Jessie Oonark, Untitled, around 1970, wool felt and cotton thread. Gift of Guardian Capital Group Limited, 2020. Public Trustee for Nunavut, Estate of Jessie Oonark
We are thrilled to announce that Guardian Capital Group Limited has donated its Indigenous art collection to Agnes. Recognizing Agnes and Queen’s commitment to working alongside Indigenous communities and fostering Indigenous-led access to collections, Guardian Capital Indigenous Art Fund has been established to support ongoing research and engagement with this collection. The Guardian Capital Indigenous Art Collection is a coherent body of works of significant cultural value. On multiple levels, the collection allows for the research and interpretation of Indigenous works of art from Turtle Island and into the North, as well as an understanding of how a corporate collection, one with a focus on Indigenous art, is shaped.
There are sixty-four works in total from over ten different communities. These works constitute an important and nuanced record of the emergence and recognition of contemporary Indigenous art in the 1970s. “The collection has extraordinary depth in appliqued and woven wall hangings from Pangnirtung, Qamanittuaq (Baker Lake) and Kangiqtiniq (Rankin Inlet), including a complex work by Jessie Oonark in vibrant tri-colour,” says Alicia Boutilier, Chief Curator. “Among important paintings is an early Alex Janvier of swirling abstract form, and several by Norval Morrisseau, such as his self-portrait as Jesus Christ with two medicine bags and Midewiwin shamanic hood, his Sacred Medicine Bear widely produced in print and a portrait of his daughter.”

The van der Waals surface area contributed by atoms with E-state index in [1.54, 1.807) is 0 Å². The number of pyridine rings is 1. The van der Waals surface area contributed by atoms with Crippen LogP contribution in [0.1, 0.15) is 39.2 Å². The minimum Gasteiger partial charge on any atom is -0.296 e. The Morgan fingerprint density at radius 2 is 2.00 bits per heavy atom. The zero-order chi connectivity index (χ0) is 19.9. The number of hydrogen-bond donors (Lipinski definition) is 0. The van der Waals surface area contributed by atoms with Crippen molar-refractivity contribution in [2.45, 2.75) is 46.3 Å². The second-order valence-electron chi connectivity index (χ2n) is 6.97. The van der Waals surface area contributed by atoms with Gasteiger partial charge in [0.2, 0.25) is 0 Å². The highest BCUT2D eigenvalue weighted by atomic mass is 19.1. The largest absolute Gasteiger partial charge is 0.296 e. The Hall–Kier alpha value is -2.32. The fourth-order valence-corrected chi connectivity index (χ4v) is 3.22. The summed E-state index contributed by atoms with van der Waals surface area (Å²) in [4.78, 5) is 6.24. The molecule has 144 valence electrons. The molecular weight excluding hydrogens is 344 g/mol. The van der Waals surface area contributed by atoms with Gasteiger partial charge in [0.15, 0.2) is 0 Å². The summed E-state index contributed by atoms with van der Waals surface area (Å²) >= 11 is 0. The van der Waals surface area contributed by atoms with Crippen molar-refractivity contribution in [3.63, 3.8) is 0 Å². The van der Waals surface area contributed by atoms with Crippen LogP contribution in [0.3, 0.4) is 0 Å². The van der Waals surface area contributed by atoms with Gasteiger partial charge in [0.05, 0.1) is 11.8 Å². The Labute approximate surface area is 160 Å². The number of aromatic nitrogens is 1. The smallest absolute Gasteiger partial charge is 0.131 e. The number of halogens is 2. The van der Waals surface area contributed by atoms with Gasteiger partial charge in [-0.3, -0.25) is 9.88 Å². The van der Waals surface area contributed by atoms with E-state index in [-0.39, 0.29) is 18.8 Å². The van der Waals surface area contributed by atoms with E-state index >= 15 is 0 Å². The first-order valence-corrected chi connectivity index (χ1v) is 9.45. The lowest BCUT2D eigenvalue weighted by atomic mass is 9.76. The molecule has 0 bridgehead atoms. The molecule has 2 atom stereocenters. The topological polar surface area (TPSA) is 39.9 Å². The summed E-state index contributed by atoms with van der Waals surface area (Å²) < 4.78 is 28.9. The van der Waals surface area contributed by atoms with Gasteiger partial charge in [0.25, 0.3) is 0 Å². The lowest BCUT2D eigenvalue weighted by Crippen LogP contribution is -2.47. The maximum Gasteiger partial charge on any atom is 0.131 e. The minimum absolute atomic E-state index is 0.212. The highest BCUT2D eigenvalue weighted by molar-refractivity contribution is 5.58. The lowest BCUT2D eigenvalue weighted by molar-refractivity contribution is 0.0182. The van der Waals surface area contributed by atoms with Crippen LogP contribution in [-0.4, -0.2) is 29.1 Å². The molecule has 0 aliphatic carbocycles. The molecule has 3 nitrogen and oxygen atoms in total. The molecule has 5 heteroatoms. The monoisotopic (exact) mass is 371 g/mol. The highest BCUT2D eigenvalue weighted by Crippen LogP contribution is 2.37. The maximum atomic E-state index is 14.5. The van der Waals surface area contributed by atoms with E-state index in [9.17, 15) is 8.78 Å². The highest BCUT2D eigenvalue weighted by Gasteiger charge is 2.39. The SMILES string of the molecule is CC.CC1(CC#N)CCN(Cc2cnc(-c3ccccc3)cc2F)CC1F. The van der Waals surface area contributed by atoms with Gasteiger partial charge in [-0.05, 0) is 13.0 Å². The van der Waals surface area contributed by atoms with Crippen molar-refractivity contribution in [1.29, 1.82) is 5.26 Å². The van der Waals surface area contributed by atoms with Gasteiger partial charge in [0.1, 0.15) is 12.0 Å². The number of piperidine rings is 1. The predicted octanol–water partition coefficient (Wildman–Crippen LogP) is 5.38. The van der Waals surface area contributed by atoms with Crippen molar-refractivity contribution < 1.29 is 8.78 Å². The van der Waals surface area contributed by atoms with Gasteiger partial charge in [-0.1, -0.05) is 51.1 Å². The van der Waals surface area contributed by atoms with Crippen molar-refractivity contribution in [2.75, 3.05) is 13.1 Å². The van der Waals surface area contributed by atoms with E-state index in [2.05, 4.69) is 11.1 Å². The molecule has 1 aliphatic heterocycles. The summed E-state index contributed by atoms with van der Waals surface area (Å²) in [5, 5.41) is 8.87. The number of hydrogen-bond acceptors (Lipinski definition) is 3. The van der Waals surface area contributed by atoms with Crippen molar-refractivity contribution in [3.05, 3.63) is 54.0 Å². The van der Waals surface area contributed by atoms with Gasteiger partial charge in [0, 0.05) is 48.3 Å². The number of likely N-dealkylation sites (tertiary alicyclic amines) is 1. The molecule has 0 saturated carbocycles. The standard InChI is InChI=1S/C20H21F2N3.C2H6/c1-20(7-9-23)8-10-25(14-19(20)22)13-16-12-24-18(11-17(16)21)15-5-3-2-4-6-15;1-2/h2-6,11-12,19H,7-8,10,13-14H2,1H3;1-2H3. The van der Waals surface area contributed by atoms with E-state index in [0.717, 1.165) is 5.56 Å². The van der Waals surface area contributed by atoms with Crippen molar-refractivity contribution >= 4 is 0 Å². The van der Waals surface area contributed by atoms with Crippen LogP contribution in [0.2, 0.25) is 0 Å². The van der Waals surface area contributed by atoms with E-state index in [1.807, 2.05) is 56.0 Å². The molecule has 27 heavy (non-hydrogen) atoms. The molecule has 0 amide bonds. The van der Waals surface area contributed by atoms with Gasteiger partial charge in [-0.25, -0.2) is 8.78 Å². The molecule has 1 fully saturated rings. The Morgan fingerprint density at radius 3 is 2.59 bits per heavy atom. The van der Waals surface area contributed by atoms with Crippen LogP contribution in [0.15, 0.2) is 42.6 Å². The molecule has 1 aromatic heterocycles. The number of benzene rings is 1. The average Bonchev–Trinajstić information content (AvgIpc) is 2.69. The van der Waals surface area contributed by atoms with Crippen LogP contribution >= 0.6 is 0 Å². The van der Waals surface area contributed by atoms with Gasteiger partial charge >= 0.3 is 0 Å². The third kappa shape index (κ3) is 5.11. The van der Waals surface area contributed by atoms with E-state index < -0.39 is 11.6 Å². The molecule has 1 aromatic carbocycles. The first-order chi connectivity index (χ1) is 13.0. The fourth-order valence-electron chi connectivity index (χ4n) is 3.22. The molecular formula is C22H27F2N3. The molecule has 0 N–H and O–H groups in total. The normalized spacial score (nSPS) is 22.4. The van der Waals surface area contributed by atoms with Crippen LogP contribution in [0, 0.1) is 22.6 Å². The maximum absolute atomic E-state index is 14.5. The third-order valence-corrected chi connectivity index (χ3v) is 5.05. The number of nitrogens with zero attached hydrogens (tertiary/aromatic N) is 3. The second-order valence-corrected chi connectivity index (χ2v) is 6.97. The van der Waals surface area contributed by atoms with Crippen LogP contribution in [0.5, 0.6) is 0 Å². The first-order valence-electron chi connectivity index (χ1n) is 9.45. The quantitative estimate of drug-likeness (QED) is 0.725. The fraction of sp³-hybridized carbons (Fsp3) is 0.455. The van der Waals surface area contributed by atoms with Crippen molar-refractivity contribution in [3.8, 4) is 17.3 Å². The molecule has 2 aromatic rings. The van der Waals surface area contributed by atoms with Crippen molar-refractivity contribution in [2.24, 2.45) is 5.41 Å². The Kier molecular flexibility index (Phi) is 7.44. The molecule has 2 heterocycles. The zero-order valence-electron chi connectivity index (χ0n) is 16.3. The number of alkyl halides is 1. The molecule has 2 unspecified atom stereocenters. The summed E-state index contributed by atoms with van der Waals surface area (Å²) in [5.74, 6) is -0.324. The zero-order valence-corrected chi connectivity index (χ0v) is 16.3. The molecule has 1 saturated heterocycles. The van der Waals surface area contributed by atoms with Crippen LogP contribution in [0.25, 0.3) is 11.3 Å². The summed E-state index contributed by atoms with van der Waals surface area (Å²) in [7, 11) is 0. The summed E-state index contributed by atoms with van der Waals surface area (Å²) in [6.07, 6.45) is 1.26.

A leader in art philanthropy and corporate collecting, Hunter Thompson assembled the collection of artistic treasures on behalf of Guardian, during his years as a senior executive with the company. In parallel to the Guardian Capital Indigenous Art Collection, Hunter and Valerie Greenfield Thompson have generously donated works of art from their own collection to Agnes. Both collections augments Agnes’s representation of Indigenous art and will form careful study and presentation with Indigenous scholars.